BWW Reviews: Neil Simon's CHAPTER TWO Is a Tarnished Gem at Bucks County Playhouse

BWW Reviews: Neil Simon's CHAPTER TWO Is a Tarnished Gem at Bucks County Playhouse

Marsha Mason could be expected to know a thing or two about Neil Simon's CHAPTER TWO - after all, she starred in it on screen, and won an Academy Award nomination for the effort. She could also be expected to know a thing or two about it from a personal end, being the playwright's second wife who had the gumption to take him on. Simon wrote it as a salute to her. It's about her. She starred in it. And now that she's moved back to the right coast, she's directing it, at Bucks County Playhouse in New Hope.

Mason's direction is certainly better than the average, but of course she's traveling familiar territory. The pacing's tight, and the technical details are well-handled; the multi-level set allows us to see into both the heroine's, Jenny Malone's (Anastasia Griffith) apartment and the nebbish-hero's, George Schneider's (Joey Slotnick) apartment at once, and both are nicely furnished in ways that suit the characters.

If only all the characters were more loveable. They were lovable to Simon, and quite likely to Mason, but these two and their sidekicks, Jenny's best friend Faye (Nadia Bowers) and George's brother Leo (Michael Nathanson) are mired in their angst a bit too much to reach out to an audience in this production. The chemistry's a bit iffy, too - no, Faye and Leo aren't supposed to get it right, they're supposed to be awkward, but they're a little too awkward. And Jenny and George are at their best on the telephone, even without telephone sex. Theirs is supposed to be a problematic relationship, but when Jenny gives a passionate declaration of her determination to keep their relationship together, it's hard to feel that there ever was a together when they weren't on the telephone.

There are efforts in the production to update the 1976 play, but when the characters clearly own current iPhones, the constant use of land lines seems a bit odd. George might be cell-phone-phobic, as he certainly has enough other neuroses, but that everyone is calling Jenny's hard-wired phone seems a bit odd with cell phones in the picture, although that there's a land line in use at the apartment is relevant to a few plot moments. As with much of Simon's work, there's a slight feeling of datedness, not of period setting, that's a bit hard to get past, but it's less noticeable when the production is trying less to be thoroughly contemporary.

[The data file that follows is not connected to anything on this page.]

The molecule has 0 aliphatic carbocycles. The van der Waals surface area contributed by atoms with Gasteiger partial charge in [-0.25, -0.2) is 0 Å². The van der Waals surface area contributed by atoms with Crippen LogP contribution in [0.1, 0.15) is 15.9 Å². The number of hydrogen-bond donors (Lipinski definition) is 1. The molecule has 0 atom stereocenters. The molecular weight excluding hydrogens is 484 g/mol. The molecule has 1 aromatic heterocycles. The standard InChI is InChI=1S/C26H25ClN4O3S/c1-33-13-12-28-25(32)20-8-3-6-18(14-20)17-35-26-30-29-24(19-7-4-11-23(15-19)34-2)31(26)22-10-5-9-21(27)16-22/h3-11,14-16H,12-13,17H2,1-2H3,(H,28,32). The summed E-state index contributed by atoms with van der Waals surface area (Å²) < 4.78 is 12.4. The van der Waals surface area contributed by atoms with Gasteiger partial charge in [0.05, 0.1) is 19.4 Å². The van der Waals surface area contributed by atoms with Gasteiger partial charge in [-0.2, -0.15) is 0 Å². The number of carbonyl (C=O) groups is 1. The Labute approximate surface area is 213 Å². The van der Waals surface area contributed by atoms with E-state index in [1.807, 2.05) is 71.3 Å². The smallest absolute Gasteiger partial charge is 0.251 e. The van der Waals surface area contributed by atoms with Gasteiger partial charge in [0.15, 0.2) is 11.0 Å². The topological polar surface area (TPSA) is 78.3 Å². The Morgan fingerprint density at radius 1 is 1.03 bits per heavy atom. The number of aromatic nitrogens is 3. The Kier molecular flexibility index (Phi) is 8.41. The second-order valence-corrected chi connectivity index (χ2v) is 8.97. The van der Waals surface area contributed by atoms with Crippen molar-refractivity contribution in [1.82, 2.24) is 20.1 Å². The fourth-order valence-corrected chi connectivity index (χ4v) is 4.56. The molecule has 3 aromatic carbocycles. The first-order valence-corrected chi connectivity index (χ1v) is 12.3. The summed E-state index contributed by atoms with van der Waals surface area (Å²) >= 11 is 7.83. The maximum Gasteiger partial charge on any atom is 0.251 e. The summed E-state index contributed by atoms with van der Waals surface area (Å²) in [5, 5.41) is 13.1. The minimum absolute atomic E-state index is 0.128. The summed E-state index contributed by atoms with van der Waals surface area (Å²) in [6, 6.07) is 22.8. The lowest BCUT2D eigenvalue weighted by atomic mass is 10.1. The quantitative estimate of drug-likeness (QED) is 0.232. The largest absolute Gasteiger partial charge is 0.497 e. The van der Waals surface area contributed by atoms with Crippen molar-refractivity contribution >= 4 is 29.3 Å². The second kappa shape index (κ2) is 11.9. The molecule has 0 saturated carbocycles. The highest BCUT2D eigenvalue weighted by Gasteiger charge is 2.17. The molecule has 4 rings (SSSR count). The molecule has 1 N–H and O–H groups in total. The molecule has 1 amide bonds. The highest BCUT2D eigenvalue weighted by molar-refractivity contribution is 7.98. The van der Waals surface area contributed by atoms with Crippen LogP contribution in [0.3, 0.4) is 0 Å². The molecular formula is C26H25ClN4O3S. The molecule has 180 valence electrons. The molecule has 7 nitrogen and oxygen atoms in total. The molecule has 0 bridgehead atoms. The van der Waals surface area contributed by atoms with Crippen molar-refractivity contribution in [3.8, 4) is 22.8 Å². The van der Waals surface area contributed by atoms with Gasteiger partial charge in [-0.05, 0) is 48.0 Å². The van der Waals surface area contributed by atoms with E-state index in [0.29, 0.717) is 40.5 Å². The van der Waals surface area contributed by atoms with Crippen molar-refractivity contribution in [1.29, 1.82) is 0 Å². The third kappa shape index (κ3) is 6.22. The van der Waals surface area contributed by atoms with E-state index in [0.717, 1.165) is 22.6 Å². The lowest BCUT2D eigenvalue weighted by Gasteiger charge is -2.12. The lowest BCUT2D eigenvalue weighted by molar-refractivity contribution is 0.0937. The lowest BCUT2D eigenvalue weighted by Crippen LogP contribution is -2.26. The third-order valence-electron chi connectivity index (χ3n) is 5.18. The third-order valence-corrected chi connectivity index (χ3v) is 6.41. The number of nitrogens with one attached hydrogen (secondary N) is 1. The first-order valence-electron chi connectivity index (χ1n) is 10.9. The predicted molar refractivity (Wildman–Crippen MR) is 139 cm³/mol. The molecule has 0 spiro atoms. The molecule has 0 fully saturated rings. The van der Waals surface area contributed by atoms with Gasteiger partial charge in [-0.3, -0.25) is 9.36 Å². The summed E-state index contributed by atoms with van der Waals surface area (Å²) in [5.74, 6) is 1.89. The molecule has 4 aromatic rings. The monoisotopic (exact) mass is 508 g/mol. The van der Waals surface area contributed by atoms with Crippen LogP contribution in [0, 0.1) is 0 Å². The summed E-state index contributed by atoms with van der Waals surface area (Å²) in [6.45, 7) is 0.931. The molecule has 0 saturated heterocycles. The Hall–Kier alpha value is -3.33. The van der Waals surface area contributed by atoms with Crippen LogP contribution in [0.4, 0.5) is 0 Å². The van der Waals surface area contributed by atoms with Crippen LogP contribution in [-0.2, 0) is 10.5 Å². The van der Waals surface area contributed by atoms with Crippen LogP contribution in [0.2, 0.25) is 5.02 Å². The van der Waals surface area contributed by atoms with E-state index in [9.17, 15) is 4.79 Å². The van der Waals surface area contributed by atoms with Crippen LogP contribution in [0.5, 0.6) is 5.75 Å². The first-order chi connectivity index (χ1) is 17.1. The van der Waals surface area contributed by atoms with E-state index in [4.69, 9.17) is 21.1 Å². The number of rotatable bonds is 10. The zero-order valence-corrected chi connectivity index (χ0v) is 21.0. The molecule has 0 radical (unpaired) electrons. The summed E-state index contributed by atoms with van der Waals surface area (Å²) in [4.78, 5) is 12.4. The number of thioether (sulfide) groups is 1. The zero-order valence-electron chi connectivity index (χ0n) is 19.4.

Still, it's an enjoyable production, despite the datedness, and as with Simon's best, the one-liners are classics: How long will Jenny be in Cleveland? "A couple of days, a couple of weeks." "In Cleveland, a couple of days IS a couple of weeks." Too fond of Cleveland to like that one? Too predictable? How about "Blind dates are the third leading cause of skin rash." Simon's always at his best and his wittiest when peering into the complexity and dysfunctionality of relationships, which is the entire theme of CHAPTER TWO.

If Griffith and Slotnick look familiar, it's most likely because Griffith was on NBC's "Trauma" and on USA's "Royal Pains" as well as on BBC's "Copper." Slotnick was a series regular on "Boston Public" and was also on "Nip/Tuck."

There's no lack of talent among the cast, or in the director, nor is there in the playwright. It may be that this is a comedy that's simply past its prime, like the soap operas in which Jenny and Faye work - are there still any network soap operas, or have they entirely been taken over by weekday afternoon talk shows? The style of dialogue - or the monologues directed at the other characters - isn't currently in vogue, nor is the comedy of Jewish neuroses. But it's still a gem, even if it's slightly tarnished now, and even if it's slightly imperfect to modern theatre tastes.

At Bucks County Playhouse through June 15; visit or call 215-862-2121 for tickets and information.

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Marakay Rogers America's most uncoordinated childhood ballet and tap student before discovering that her talents were music and writing, Marakay Rogers finally traded in her violin for (read more...)

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